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Y2K Bug's Most Painful Bite Could Come From Liability Issues

May 05, 1999|VICKI TORRES

The biggest Y2K issue on the horizon for small business is not technology but liability.

When computer snafus happen because chips improperly read the year 2000 as 1900, will your business be caught in a courtroom wringer?

"One of the big problems in Y2K-defect litigation is going to be figuring out who is actually responsible," said Los Angeles attorney Eleanor Southers. "We're going to have layers of defendants."

That means that even though your company may have fixed its Y2K bugs, problems arising elsewhere in your chain of business could force you into court with a group of defendants.


To be sure, no one knows how serious the Y2K problem will be. But small-business owners who look to their business insurance policies for protection may be surprised to find scant help there. And federal legislation that sought to provide some measure of protection has run aground.

California's wealthy high-tech community, the U.S. Chamber of Commerce and the Assn. of Trial Lawyers of America have been slugging it out for months over Senate Bill 96, sponsored by Republican Sen. John McCain of Arizona. Despite dozens of revisions, McCain's measure sits moribund. His staff members morosely shrug their shoulders and say further progress is up to Senate leaders, who have been engaged in a dispute with Democrats that has strangled the bill.

Meanwhile, insurance carriers for the last year have dedicated teams of attorneys and staff people to research the Y2K issue from a legal liability standpoint. They will be well prepared to deflect liability, and the harried small-business owner will be at a distinct disadvantage if a crisis hits.

"Small-business owners should not sit back and say they are covered; it's simply not the case," said attorney David Schack, a partner with Mitchell Silberberg & Knupp in West Los Angeles. "It's advisable for the small-business owner to think what problems could arise and affect the business, and talk to an insurance professional now and try to determine whether they have any likelihood of getting coverage."

The main reason small-business owners may find it hard to collect from their insurance companies is that the typical property or fire policy, called a first-party policy, covers accidents or unexpected occurrences that bring losses to the company. A business owner would be hard-pressed to argue that a Y2K problem was unexpected with all the media stories on Y2K; chamber of commerce workshops on the issue; announcements by software companies; and help from Web sites, government agencies and independent consultants.

Further, the typical property policy doesn't cover economic losses to business. For example, if a computer malfunctions and you can't get your billings out or you can't ship your products, you won't be covered, Schack said.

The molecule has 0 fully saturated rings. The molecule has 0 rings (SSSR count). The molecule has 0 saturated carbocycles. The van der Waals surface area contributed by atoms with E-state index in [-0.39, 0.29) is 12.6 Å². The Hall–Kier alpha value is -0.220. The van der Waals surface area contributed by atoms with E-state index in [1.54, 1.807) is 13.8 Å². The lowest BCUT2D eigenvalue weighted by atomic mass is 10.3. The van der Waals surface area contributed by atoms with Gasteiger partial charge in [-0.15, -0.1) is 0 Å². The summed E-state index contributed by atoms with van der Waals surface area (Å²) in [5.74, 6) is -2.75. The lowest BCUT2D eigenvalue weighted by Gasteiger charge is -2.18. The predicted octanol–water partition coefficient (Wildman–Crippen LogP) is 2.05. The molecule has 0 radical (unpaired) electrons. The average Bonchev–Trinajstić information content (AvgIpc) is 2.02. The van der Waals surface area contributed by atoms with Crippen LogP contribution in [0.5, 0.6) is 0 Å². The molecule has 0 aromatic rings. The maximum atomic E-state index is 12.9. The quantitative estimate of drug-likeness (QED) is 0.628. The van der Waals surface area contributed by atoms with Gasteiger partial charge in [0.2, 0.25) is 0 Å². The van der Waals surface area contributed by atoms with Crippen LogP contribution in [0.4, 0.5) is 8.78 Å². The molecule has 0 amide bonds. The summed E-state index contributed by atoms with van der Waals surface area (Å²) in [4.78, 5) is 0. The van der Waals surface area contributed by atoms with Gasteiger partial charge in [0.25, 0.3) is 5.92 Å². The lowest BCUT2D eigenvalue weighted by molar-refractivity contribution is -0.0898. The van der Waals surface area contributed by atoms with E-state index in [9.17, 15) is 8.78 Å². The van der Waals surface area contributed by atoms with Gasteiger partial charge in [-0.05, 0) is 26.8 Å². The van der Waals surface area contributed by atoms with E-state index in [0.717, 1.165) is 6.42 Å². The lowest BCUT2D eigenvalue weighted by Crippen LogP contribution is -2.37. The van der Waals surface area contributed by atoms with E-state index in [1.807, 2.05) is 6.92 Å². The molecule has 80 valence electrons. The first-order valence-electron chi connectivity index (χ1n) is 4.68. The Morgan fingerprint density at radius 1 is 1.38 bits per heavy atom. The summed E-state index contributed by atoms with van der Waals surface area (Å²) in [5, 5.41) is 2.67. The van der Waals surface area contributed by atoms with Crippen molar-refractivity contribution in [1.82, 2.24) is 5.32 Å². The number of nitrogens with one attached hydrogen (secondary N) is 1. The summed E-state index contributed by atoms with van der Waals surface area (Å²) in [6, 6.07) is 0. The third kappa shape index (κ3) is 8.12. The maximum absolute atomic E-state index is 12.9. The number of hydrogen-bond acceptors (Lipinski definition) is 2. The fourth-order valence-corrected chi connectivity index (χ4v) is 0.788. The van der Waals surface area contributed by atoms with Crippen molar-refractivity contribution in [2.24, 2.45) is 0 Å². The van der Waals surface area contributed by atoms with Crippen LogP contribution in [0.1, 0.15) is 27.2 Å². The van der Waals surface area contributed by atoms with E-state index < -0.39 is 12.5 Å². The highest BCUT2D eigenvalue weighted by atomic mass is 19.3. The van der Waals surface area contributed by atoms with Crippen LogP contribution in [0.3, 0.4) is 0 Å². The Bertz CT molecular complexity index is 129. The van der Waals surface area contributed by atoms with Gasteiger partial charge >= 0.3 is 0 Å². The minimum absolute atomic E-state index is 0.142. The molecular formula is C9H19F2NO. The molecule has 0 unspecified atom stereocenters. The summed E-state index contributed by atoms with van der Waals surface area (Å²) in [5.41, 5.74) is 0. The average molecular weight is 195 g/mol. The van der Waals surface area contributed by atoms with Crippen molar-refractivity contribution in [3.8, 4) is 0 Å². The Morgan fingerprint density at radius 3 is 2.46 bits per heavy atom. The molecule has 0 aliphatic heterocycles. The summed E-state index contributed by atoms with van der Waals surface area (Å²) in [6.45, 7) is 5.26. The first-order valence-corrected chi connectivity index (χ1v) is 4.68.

The insurance "covers a fairly specific set of perils, like flood, fire or lightning," he said. "If a Y2K problem caused a fire, it's conceivable you could be covered. But if it just stops your business . . . you're unlikely to be covered."


Most businesses also have commercial general liability insurance, or CGL, but that probably won't provide Y2K protection. CGL insurance typically covers property damage or physical injury suffered by someone else who files a claim against your company. You might be covered if someone is physically injured or his or her property is damaged as a result of a Y2K problem that arises from products or services supplied by your company, Schack said. But if the Y2K problems result only in delays or non-delivery and no physical injury or property damage occurs, you are unlikely to be protected against lawsuits filed by customers seeking to recover losses, Schack said.

Even business-interruption insurance might not cover your business, because Y2K might not be specifically listed as one of the covered items. If your policy has no mention of Y2K, insurance companies can more easily argue that it is not covered, said Schack, who deals with insurance agencies on behalf of business owners.

As for specific Y2K insurance, only a few companies are offering it. But it's expensive, with a large deductible and a required pre-coverage audit by a Y2K consultant. It's generally for large companies with catastrophic exposures and not for small businesses, Schack said.

While the insurance picture may appear somewhat bleak, the legislative picture is even bleaker. That's in contrast to the enthusiasm late last year when a coalition of lobbyists from the high-tech industry, the U.S. Chamber of Commerce, the National Federation of Independent Business and the National Assn. of Manufacturers put their heads together with Republican leaders to come up with legislation that would protect business from Y2K problems.


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